The new circumstances do not demand changes. Research training is the heart of any doctoral program, and both seminars and dissertations seem necessary. When University of Michigan PhD's were polled in 1974-1975, only a handful, whether in academic or nonacademic jobs, questioned the usefulness of their dissertation work.2 Qualifying examinations would probably be much the same if designed for students who did not expect to teach. And practice teaching serves not only to finance graduate training but also to supply experience that may be directly useful in other settings. In any case, any group of students is sure to include some who will spend some portion of their lives as teachers.
New questions concerning the training of humanists have to do less with basic elements than with duration and intensity. It has always been the case that people could take Ph.D.'s and prepare for nonteaching careers. They simply added 2-5 years in professional schools. If students in the future were encouraged to combine Ph.D.'s and professional degrees, Ph.D. programs would have to be altered, for almost any of the possible formulas would require some interruption in the constant several-year-long master-apprentice relationship heretofore characteristic. And none would attract ambitious and purposeful students unless both degrees could be completed within some reasonable period. A department in which the median time for the Ph.D. alone remained 7 years would probably draw few such students, no matter what its distinction or strength.
Another question concerning future doctoral training has to do with selectivity after admission. The alternatives can be characterized as the funnel versus the cylinder. The first figure implies admission of a large number of novices but progressive elimination of those judged weak, with only a small number ending up as Ph.D.'s. The second figure implies the opposite: a complete course of training for as many as possible of those originally admitted. In between the extremes are many combinations. One argument for the funnel is that, if openings in college teaching do diminish significantly, the supply of Ph.D.'s would come closer to academic market demand. A second is that it permits concentration of faculty time on the students who seem most promising. For the contrary model, the primary argument is that judgments on the promise of graduate students are uncertain and apt to be wrong. A secondary argument is that a number of subfields need scholarly tending, even if by people whose own minds are not extraordinarily creative or original.
The issue can be further complicated by introducing the question of whether selectivity should have to do with continuation in course or simply with allocation of support. Should a paying customer be able to stay on almost regardless of other factors? Should teaching assistantships be awarded on the basis of scholarly promise or probable teaching proficiency?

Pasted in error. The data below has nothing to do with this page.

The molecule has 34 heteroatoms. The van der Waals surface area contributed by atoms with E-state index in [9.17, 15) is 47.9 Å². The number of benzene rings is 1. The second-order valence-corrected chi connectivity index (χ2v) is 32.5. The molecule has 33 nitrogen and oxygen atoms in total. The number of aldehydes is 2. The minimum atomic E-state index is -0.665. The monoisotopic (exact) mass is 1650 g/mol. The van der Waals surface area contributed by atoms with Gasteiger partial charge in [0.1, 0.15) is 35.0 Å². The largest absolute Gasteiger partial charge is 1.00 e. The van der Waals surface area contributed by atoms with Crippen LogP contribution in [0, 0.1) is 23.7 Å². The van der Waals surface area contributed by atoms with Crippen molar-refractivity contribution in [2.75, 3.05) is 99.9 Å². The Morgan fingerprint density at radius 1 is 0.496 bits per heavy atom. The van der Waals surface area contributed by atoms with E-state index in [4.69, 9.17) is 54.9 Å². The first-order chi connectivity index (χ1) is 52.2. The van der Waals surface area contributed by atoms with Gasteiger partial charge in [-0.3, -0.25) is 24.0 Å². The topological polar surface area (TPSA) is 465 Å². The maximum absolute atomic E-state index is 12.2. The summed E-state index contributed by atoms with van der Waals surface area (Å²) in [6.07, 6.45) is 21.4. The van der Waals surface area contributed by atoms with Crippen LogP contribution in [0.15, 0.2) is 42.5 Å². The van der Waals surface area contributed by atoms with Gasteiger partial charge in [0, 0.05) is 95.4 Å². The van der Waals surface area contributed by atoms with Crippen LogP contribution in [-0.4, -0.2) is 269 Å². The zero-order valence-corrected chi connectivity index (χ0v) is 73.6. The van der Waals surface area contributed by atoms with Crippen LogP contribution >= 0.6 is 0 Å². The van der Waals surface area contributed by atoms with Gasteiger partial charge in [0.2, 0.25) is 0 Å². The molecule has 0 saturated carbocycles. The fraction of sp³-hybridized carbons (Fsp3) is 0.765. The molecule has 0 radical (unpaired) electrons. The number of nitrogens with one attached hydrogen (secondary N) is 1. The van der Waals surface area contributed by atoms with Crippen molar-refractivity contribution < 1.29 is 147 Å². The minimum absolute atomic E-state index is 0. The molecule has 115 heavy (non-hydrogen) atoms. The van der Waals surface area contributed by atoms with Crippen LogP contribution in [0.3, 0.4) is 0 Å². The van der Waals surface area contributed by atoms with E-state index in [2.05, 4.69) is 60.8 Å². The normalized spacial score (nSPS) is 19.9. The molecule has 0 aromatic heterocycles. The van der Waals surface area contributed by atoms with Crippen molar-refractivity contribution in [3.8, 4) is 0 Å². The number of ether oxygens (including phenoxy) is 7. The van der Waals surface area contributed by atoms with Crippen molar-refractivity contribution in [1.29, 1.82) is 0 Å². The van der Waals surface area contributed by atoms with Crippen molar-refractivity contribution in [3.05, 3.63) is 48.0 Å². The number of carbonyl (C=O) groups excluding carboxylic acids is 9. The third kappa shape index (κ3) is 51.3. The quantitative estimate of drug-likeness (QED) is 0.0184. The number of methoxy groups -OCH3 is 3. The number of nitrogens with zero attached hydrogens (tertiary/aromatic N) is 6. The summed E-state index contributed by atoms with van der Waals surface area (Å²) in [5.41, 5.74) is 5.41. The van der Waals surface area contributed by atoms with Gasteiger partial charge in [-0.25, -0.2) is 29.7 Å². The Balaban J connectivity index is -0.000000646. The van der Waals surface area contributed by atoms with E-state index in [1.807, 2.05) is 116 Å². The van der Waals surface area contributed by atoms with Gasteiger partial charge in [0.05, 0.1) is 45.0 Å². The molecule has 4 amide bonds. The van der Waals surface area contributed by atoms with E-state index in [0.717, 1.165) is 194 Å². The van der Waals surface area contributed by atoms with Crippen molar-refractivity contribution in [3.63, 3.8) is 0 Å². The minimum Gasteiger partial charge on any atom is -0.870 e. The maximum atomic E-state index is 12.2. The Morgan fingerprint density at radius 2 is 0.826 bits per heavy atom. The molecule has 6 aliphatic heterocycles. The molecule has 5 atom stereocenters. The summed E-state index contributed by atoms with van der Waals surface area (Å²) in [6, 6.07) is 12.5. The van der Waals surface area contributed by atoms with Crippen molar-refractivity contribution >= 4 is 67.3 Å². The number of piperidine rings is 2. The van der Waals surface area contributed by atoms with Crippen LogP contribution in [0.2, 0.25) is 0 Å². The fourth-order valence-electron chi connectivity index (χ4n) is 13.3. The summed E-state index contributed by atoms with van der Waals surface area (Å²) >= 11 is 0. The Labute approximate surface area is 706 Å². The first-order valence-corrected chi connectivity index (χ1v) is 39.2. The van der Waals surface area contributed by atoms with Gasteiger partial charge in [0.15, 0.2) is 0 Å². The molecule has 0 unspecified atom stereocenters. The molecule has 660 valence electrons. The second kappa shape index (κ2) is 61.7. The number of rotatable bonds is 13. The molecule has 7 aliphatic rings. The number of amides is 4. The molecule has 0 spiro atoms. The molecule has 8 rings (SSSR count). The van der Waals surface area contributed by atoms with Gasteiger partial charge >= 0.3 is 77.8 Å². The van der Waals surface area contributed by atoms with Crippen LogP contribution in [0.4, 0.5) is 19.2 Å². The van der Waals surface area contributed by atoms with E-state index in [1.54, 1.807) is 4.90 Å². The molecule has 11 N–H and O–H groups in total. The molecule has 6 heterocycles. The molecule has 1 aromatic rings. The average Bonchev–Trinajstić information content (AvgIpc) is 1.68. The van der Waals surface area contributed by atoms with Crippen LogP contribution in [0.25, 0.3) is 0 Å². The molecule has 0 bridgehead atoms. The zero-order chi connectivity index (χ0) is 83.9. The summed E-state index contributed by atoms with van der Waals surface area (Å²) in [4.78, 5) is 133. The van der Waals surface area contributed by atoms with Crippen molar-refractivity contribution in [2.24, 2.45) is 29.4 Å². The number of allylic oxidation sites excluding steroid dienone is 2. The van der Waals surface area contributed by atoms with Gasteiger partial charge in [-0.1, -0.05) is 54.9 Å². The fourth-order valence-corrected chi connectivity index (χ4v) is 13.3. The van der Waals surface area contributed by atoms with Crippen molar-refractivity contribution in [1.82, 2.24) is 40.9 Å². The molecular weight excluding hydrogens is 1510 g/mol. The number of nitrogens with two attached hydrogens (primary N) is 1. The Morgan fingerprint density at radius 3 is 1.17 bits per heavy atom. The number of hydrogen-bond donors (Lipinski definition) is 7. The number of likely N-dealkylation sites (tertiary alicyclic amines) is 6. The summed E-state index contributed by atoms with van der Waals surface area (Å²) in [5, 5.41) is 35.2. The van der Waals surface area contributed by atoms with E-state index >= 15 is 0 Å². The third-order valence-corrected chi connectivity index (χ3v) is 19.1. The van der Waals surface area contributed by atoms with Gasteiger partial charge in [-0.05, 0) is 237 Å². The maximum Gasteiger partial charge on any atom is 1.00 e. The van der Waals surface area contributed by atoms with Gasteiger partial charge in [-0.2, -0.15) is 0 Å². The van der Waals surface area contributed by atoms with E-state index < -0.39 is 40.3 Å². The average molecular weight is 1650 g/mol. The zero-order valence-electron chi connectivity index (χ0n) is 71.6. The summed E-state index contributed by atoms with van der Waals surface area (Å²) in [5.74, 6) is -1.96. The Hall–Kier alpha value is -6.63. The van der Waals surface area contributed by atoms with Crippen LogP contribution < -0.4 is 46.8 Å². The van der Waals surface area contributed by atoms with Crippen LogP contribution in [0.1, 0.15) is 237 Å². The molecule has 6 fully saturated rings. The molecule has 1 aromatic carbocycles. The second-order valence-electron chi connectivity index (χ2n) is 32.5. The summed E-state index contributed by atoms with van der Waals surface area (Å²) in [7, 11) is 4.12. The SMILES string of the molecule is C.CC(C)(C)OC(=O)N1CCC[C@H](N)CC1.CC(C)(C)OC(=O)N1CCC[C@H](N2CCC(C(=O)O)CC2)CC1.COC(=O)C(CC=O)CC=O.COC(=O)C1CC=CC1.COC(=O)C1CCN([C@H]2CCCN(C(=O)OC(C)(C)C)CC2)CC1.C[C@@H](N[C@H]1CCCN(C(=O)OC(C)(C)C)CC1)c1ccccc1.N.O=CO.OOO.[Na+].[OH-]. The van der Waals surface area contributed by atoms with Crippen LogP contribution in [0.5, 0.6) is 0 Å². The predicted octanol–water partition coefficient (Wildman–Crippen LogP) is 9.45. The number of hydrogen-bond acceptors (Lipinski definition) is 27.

The questions are ones likely to be answered differently in different institutions. The model of the funnel is apt to attract the elite institutions; the model of the cylinder, the institutions with most need for new graduate teaching assistants. If so, the result could be that many Ph.D.'s of the 1980s and 1990s will hold degrees from the latter. If this likelihood sparks concern in the elite schools, some of them might adopt a variant resembling-to stretch the metaphor-a funnel with a bubble or retort below the point. They could, for example, develop examinations on the basis of which they would admit for dissertation research some students who had taken basic graduate training elsewhere.
The greater the variety of opportunities, the larger should be the number of people finding that they have a bent for humanistic scholarship and going on to acquire the knowledge and skills needed for producing scholarly work. Since the median time for a Ph.D. is never likely to drop below 5 years, it may be especially important that those students who reveal the greatest scholarly promise-those who might make the best use of doctoral training-do not see completion of a Ph.D. as necessarily committing them to competition for a restricted set of professorships. For them, "Careers in Business" programs and other such transition aids may have particular value in that their very existence provides reassurance that other doors are not necessarily closed. Since some of the most successful products of these programs are people who changed occupation after several years on college faculties, appearances by such alumni and alumnae at functions of graduate departments could reinforce the effect.